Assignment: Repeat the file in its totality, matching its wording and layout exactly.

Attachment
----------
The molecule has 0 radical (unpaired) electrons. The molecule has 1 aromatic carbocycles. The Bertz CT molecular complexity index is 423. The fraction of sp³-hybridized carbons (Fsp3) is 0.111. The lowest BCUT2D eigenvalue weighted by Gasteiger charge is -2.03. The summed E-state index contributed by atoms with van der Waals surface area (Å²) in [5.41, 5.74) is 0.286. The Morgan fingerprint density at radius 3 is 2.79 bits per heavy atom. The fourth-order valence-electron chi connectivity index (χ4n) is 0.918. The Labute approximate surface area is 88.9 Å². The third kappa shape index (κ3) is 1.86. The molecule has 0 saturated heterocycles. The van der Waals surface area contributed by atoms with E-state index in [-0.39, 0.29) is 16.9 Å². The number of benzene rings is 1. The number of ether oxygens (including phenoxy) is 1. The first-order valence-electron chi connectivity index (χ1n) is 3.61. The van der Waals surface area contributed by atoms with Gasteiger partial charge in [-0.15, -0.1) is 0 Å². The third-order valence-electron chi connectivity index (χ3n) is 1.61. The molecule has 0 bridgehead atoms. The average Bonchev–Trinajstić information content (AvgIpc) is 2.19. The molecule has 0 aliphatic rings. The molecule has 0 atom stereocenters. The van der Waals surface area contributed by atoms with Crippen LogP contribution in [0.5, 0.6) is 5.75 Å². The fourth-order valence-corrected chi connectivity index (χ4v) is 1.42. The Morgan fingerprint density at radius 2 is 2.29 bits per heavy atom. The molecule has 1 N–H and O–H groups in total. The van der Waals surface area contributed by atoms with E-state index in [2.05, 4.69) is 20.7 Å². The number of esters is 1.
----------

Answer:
The molecule has 0 radical (unpaired) electrons. The molecule has 1 aromatic carbocycles. The Bertz CT molecular complexity index is 423. The fraction of sp³-hybridized carbons (Fsp3) is 0.111. The lowest BCUT2D eigenvalue weighted by Gasteiger charge is -2.03. The summed E-state index contributed by atoms with van der Waals surface area (Å²) in [5.41, 5.74) is 0.286. The Morgan fingerprint density at radius 3 is 2.79 bits per heavy atom. The fourth-order valence-electron chi connectivity index (χ4n) is 0.918. The Labute approximate surface area is 88.9 Å². The third kappa shape index (κ3) is 1.86. The molecule has 0 saturated heterocycles. The van der Waals surface area contributed by atoms with E-state index in [-0.39, 0.29) is 16.9 Å². The number of benzene rings is 1. The number of ether oxygens (including phenoxy) is 1. The first-order valence-electron chi connectivity index (χ1n) is 3.61. The van der Waals surface area contributed by atoms with Gasteiger partial charge in [-0.15, -0.1) is 0 Å². The third-order valence-electron chi connectivity index (χ3n) is 1.61. The molecule has 0 bridgehead atoms. The average Bonchev–Trinajstić information content (AvgIpc) is 2.19. The molecule has 0 aliphatic rings. The molecule has 0 atom stereocenters. The van der Waals surface area contributed by atoms with Crippen LogP contribution in [0.5, 0.6) is 5.75 Å². The fourth-order valence-corrected chi connectivity index (χ4v) is 1.42. The Morgan fingerprint density at radius 2 is 2.29 bits per heavy atom. The molecule has 1 N–H and O–H groups in total. The van der Waals surface area contributed by atoms with E-state index in [2.05, 4.69) is 20.7 Å². The number of esters is 1.